After reading "Blind Submission", I had horrendous nightmares that I was back in that job. But perhaps the true nightmare is that a highly educated, talented person chooses to be unemployed, as though Betty Friedan had never written "The Feminine Mystique." My psychiatrist tried a few weeks ago to push me gently into going back into the law, but I"m resisting. "I can't face it, all that stress," I told him frankly. Maybe next time I'll tell him I'm still having nightmares about one of my hellish bosses from those days. But my psychiatrist thinks I'd be happier if I had people routinely appreciating my intelligence and paying me for my insights. Maybe he's right. After all, that's an occasional cause of strife in the home, my accusations of being treated like a dullard. Here's a cinematic treatment for you all:

Tuesday, January 18, 2011

get the message

How I get messages left for me, regarding my volunteer work: "Some crazy cat lady called, wants you to take a crazy cat."

Thursday, January 13, 2011

the state of things

I have been in a deep funk since New Year's Eve, a depression which I haven't felt like talking about. I don't feel entitled to be depressed: I have a lovely life, truly. My immune system has never gotten back up to par after I had surgery last year, but I'm not in chronic pain any more, like I was before I had surgery. I don't want to whine. But yet I have no energy and no joy.

I have been cooking, though, making food that requires me to grind up four different kinds of seeds with my mortar and pestle and finally opening the dusty bottle of pomegranate molasses I'd bought ages ago. Today I bought a bottle of maraschino liqueur so I can make my own maraschino cherries for Manhattans, a good winter drink. Last week I bought a lovely, expensive whiskey on sale for Manhattans, and I couldn't get the fancy, sealed-in-wax cork out. I ended up running down the block in slippers, Lola trailing behind, seeking out the first gym-toned, gay neighbor I could find to extract the cork for me. "Manhattans? That's what my mom drinks," said my buff across-the-street neighbor. I felt humiliated by the matronly nature of my intended beverage and, trying to get my image restored as a sophisticate, confided that I was going to make my own maraschino cherries, before heading back across the street with the bottle in one hand and Lola's arm in the other.

Contributing to the funk, I hit a bad streak in reading, picking up one terrible, poorly written book after another. The only good book I've read over the past month was a terrifically depressing one, "The Good Soldiers" by David Finkel, telling the story of a particular battalion sent to Iraq. This incredibly engrossing and dark account led to a lot of contemplation about the wars in Iraq and Afghanistan, the price paid by individual service members for our national policy aims, and the bizarre split between what is said in Washington, D.C. about the course of a war and what is said by the people who are waging it. It wasn't a pick-me-up, but I was glad I read it, and I pushed the Sober Husband into reading it as well.

The Sober Husband has been in a funk of his own of late, and Iris is perpetually looking on the dark side. Only Lola remains perky, laughing maniacally. Even so, she has become convinced that there is a yeti living on our block, a yeti which peers in the laundry room windows of an evening. I've taken her out to the yard and shone a light around, demonstrating that clearly no yeti lurks out there, but Lola remains convinced that the yeti is nimble and able to evade the beams of the flashlight.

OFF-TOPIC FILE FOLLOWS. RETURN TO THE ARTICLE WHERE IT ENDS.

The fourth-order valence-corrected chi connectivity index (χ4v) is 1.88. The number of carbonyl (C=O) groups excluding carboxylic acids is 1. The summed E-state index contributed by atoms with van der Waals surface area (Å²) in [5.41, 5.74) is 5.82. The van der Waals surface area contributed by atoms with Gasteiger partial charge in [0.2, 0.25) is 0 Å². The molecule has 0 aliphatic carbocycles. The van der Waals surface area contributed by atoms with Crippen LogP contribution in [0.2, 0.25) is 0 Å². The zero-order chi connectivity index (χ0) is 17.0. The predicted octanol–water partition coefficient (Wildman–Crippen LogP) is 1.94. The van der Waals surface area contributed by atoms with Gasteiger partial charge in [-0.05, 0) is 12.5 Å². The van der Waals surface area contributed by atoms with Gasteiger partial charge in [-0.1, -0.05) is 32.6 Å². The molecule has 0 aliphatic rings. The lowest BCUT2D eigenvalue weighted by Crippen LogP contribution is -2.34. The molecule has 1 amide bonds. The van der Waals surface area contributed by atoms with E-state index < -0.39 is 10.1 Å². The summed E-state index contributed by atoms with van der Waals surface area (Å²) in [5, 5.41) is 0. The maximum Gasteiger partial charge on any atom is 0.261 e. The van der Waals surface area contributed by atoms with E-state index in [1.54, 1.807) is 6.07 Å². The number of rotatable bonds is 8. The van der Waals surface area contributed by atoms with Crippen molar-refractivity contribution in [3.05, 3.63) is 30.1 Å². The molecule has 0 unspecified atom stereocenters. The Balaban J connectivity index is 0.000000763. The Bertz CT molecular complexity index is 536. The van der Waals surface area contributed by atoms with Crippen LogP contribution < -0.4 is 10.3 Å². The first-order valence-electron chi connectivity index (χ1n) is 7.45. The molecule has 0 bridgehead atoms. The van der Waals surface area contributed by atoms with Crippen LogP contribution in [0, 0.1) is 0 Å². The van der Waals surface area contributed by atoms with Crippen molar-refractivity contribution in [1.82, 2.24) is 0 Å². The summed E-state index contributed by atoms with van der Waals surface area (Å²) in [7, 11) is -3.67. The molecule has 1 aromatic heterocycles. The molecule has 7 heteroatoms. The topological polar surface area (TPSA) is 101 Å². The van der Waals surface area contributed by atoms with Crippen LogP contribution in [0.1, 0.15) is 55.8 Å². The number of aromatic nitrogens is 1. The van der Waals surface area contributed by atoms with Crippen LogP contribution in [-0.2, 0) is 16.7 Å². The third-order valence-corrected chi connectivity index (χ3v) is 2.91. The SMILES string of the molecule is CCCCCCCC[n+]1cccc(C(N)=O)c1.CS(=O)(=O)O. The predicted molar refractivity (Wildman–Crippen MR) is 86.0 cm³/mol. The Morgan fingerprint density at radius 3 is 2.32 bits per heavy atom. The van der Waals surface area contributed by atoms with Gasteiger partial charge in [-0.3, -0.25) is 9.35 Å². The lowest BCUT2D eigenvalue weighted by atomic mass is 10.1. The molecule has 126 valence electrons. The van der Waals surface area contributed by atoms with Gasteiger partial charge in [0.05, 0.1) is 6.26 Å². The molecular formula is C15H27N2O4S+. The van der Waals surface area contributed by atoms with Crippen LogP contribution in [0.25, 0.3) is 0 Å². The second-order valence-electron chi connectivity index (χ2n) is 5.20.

Adding to our melancholic winter mood, we have a pathetic, undersocialized tortoiseshell cat living here. Iris, Lola and I are supposed to be working our magic on her, turning her into a loving, snuggly lapcat as we've done so many times before, but this cat is intractable. She has been here at least three weeks and still is very difficult to catch. I can't imagine anyone ever adopting this cat, which is a depressing thing to think about. She's sweet and, no matter how terrified, will not scratch, but no one wants a cat who lives under your bed and attempts to live without interacting with you whatsoever.

This cat is such a nonentity that even our own cats have not reacted to her presence. Normally our three resident cats, all former foster kittens themselves, hiss at any foster cat for a few days and then accept the visitor into their tribe, but this cat seems to be below them somehow, not important enough to be noticed. She was abandoned as a kitten in the projects, and I don't know what is going to become of her. For now, she's hiding under my bed, lurking about and avoiding the overtures of the depressed people who live here, and we're trying to have some hope for her.

Wednesday, January 05, 2011

the latest craze

The latest craze around here is a game eleven year-old Iris uber Alles thought up. We have to be each other and stay in character (although Iris, the director of the game, allows herself to break out of character to rage at Lola for being out of character).

Iris's imitation of Lola is pretty much limited to braying "Hyunnh hyunnh hyunnh" nonstop, imitating her little sister's laugh. "Iris, you gotta swear if you're being Lola," I said (Lola has taken up recreational swearing in a big way lately, although I have urged her strongly to limit this to the home). Iris agreed. "Fuck the fuck on! Fuck the fuck on!" she shouted. "Lola says that in a sweet little happy voice," I criticized.

Lola had trouble getting into character at first, and I gave her too some helpful suggestions. "Remember to shout 'LUCY!!!' a lot. Also, you could say, 'I hate you!'"

They made me play the Sober Husband, and I turned on NPR. A voice droned about biochemicals, and I said firmly, "Be quiet. This is interesting. I'm trying to listen." I went easy on him, though, feeling that it would encourage disrespect on the part of the children if I ridiculed their father too much.

Evidently he felt no such compunctions. I was out much of the evening at my life drawing class, and later he said, "We played a new game all evening. I had to pretend to be you, and they were each other."

"Oh? What did you do?" I looked at him. He was shamefaced and unable to admit the hideous truth, although he did mumble something about saying "I need to play Warcraft now" in the game.